It’s probably fine
Nobody else in my family had never heard of it, I was”My name is Catherine. I am 16. I have Von Willebrand’s Type 1. This is my story.
When I was five, I fell and hit my nose, which proceeded to bleed for three days. My parents were, of course, concerned, so they took me to the doctor. I remember that day so well even now. I forgot my shoes (we later learned I have terrible ADD, whoops!) but we went in anyway. They took an X-Ray and confirmed that my nose was unbroken. That’s when I first heard them say it: “It’s probably fine.”
My parents believed them, and why shouldn’t they? If doctors say there’s nothing to worry about, then there’s nothing to worry about. My childhood went on. It was assumed that I wasn’t really getting more bruises than my older sister, I was just fair skinned so they showed up better. I would get cuts that would bleed for a very long time, and I heard “Oh, she just has thin blood.”
Thin blood. What does that even mean? Is that a thing? Is it a problem? It is said so nonchalantly. It is followed by “it’s probably fine.”
When I was 13, I got my first period. It’s probably fine was drilled into my head at this point. It became my mantra. I figured my periods were normal. I was going through one of the boxes cheekily marked “MORE THAN THREE MONTH SUPPLY!” in less than a month. I set alarms on my phone to wake up every two hours at night, and would still leak through. Thank God for Catholic school uniforms, I would think to myself when I brought extra skirts with me to change into when I soaked through one. Lucky for me, I had duplicates, and I still have my collection of matching shorts and leggings that I could switch between without drawing attention.
I was embarrassed to tell my mother how much I was struggling. I figured the problem was in my management skills, and I didn’t want to seem irresponsible. I told myself that women had been dealing with this since the dawn of mankind. I wasn’t special, why should I whine? It occurred to me that maybe my period was a little heavy, and I consulted the reliable Dr. Google. I was informed that if you had a heavy period, there would be clotting. There was no clotting at all. Therefore, it must be pretty light, right? I was crippled by pain from cramps. I would pass out on my period- once in front of my entire school during may crowning (I’m still a legend there). I would shake and have to leave class to go to the nurse. If I was given Advil, it just got worse.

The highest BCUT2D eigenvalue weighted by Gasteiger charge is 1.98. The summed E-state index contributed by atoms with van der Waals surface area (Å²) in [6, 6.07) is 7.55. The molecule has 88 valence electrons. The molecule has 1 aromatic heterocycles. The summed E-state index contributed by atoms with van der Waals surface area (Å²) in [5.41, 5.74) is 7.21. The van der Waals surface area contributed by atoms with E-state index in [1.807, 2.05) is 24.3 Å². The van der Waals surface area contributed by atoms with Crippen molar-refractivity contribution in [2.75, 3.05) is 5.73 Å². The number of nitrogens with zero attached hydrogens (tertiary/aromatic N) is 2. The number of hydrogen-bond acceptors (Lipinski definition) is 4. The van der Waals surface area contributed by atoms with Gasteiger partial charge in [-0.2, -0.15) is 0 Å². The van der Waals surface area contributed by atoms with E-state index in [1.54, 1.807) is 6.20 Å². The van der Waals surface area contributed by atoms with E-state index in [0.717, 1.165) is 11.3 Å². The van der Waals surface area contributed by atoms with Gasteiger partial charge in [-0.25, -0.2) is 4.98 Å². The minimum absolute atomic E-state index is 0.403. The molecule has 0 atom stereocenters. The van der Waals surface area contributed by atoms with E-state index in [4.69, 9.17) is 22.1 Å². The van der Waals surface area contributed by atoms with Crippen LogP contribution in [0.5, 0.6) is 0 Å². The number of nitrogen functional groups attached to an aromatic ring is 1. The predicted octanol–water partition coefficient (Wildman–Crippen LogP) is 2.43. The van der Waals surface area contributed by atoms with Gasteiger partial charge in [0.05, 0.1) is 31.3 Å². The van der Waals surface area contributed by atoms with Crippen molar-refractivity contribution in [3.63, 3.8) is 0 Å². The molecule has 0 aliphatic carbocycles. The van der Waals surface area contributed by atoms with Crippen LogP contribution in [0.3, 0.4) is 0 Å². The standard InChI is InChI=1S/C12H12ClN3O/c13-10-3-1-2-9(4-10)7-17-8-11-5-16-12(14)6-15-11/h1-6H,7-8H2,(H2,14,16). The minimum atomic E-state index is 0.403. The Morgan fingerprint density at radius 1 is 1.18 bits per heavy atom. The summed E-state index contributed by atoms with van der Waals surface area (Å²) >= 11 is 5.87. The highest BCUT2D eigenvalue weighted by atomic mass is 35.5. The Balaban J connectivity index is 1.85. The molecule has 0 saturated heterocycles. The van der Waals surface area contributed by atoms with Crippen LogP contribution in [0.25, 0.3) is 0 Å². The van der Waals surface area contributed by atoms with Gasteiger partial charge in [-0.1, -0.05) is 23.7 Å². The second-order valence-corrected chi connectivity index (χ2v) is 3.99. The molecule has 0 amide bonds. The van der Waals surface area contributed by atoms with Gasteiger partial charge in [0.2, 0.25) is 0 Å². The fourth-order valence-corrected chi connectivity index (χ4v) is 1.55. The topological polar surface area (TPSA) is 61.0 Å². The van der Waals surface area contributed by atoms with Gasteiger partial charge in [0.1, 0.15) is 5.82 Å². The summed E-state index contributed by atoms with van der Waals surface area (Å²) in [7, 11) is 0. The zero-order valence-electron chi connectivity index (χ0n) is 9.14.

Things got really bad my sophomore year, when I started having nosebleeds. My nose would hush for an hour or more, once after three and a half hours sitting in the chair at the corner of the nurse’s office, having gone through two boxes of tissues, she told me if it kept up she would have to send me to the hospital. I was taken aback.
“It’s probably fine,” I assured her.
She was not convinced. We compromised by calling my father to bring over the counter decongestant spray to force my capillaries to contract. The school nurse told my dad that we needed to see the pediatrician, she was concerned that I may be anemic. We went, but no labs were ordered, on the grounds that “it’s probably fine.”
My busy school schedule changed at the end of the semester, and suddenly I had time to sleep. And yet, I was always still so tired. My mother and I returned to the doctor, and she insisted they run labs. They through in the VWD test only as a formality, and we were confused when it came back positive.
We had never heard of it. I had learned in school that only boys had bleeding problems like hemophilia. I had always been told I was fine. Looking back at the warning signs, it is clear that I’ve never been fine at all.
We are still trying to find the best method of raising my iron levels. With prescription strength supplements, I raised it from a 3 to a 16 over the course of a year. They took me off to see if my levels would continue to raise, or at least remain steady. I dropped back down to a seven over the course of just two months.
I see more and more articles on women whose health issues are not taken seriously, and it makes my blood boil (and as if I don’t already have enough issues with it!). Knowing that my struggle is valid means so much to me, despite the changes it has brought to my life. My two-hour wake up alarms have been discarded in favor of alarms to take my many medications. My friends do not understand, but they try. I speak about my blood disease, which makes some people uncomfortable, but I’m surprised that the majority of people I’ve spoken to are interested to learn more. Really, there’s one big thing I’ve learned over the course of this journey:
Sometimes it’s not probably fine, and that’s ok.